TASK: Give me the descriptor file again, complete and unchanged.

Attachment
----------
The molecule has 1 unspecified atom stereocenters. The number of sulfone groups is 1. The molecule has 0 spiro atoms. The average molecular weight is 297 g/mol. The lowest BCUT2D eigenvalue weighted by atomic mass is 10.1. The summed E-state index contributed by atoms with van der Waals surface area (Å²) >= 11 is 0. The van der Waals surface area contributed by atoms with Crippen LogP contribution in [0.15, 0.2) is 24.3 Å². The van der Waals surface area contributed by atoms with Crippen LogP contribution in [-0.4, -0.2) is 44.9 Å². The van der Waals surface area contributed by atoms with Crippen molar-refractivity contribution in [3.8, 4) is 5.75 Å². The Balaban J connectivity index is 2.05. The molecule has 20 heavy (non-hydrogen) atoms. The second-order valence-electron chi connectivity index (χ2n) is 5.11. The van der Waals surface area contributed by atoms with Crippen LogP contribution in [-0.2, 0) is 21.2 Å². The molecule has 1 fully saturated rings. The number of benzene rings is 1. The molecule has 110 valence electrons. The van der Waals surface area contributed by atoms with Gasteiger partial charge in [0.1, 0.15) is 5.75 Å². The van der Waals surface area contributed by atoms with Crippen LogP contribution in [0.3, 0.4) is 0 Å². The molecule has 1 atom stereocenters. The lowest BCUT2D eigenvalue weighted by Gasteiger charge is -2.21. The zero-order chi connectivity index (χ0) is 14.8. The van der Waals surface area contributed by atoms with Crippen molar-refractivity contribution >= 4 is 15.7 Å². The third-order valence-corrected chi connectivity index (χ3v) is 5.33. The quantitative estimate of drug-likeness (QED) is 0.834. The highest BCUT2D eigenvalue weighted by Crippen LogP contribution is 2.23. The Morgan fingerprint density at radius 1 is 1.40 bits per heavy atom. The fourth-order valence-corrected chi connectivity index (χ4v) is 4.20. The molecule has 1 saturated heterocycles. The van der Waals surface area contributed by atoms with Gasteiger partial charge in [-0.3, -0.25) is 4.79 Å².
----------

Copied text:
The molecule has 1 unspecified atom stereocenters. The number of sulfone groups is 1. The molecule has 0 spiro atoms. The average molecular weight is 297 g/mol. The lowest BCUT2D eigenvalue weighted by atomic mass is 10.1. The summed E-state index contributed by atoms with van der Waals surface area (Å²) >= 11 is 0. The van der Waals surface area contributed by atoms with Crippen LogP contribution in [0.15, 0.2) is 24.3 Å². The van der Waals surface area contributed by atoms with Crippen LogP contribution in [-0.4, -0.2) is 44.9 Å². The van der Waals surface area contributed by atoms with Crippen molar-refractivity contribution in [3.8, 4) is 5.75 Å². The Balaban J connectivity index is 2.05. The molecule has 20 heavy (non-hydrogen) atoms. The second-order valence-electron chi connectivity index (χ2n) is 5.11. The van der Waals surface area contributed by atoms with Crippen LogP contribution in [-0.2, 0) is 21.2 Å². The molecule has 1 fully saturated rings. The number of benzene rings is 1. The molecule has 110 valence electrons. The van der Waals surface area contributed by atoms with Gasteiger partial charge in [0.1, 0.15) is 5.75 Å². The van der Waals surface area contributed by atoms with Crippen LogP contribution in [0.3, 0.4) is 0 Å². The molecule has 1 atom stereocenters. The lowest BCUT2D eigenvalue weighted by Gasteiger charge is -2.21. The zero-order chi connectivity index (χ0) is 14.8. The van der Waals surface area contributed by atoms with Crippen molar-refractivity contribution >= 4 is 15.7 Å². The third-order valence-corrected chi connectivity index (χ3v) is 5.33. The quantitative estimate of drug-likeness (QED) is 0.834. The highest BCUT2D eigenvalue weighted by Crippen LogP contribution is 2.23. The Morgan fingerprint density at radius 1 is 1.40 bits per heavy atom. The fourth-order valence-corrected chi connectivity index (χ4v) is 4.20. The molecule has 1 saturated heterocycles. The van der Waals surface area contributed by atoms with Gasteiger partial charge in [-0.3, -0.25) is 4.79 Å².